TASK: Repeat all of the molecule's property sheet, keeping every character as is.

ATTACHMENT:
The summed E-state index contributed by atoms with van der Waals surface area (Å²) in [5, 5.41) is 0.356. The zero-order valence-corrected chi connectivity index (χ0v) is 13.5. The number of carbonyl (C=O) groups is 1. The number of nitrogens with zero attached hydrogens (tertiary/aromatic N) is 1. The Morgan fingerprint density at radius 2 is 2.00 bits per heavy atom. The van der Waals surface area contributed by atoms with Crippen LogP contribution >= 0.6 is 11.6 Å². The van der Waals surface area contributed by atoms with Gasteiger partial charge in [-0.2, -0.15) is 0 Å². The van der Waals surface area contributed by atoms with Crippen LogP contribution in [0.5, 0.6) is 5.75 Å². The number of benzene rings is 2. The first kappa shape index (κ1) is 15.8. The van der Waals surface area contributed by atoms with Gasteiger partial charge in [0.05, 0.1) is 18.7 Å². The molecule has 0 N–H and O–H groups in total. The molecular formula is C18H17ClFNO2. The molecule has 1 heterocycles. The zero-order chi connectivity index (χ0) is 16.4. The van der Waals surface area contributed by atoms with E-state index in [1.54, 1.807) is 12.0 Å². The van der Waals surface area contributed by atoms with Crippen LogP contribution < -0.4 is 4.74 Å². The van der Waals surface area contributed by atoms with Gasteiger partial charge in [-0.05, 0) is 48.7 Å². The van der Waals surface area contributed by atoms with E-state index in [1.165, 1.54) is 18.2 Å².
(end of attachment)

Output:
The summed E-state index contributed by atoms with van der Waals surface area (Å²) in [5, 5.41) is 0.356. The zero-order valence-corrected chi connectivity index (χ0v) is 13.5. The number of carbonyl (C=O) groups is 1. The number of nitrogens with zero attached hydrogens (tertiary/aromatic N) is 1. The Morgan fingerprint density at radius 2 is 2.00 bits per heavy atom. The van der Waals surface area contributed by atoms with Crippen LogP contribution >= 0.6 is 11.6 Å². The van der Waals surface area contributed by atoms with Gasteiger partial charge in [-0.2, -0.15) is 0 Å². The van der Waals surface area contributed by atoms with Crippen LogP contribution in [0.5, 0.6) is 5.75 Å². The number of benzene rings is 2. The first kappa shape index (κ1) is 15.8. The van der Waals surface area contributed by atoms with Gasteiger partial charge in [0.05, 0.1) is 18.7 Å². The molecule has 0 N–H and O–H groups in total. The molecular formula is C18H17ClFNO2. The molecule has 1 heterocycles. The zero-order chi connectivity index (χ0) is 16.4. The van der Waals surface area contributed by atoms with E-state index in [1.54, 1.807) is 12.0 Å². The van der Waals surface area contributed by atoms with Crippen LogP contribution < -0.4 is 4.74 Å². The van der Waals surface area contributed by atoms with Gasteiger partial charge in [-0.05, 0) is 48.7 Å². The van der Waals surface area contributed by atoms with E-state index in [1.165, 1.54) is 18.2 Å².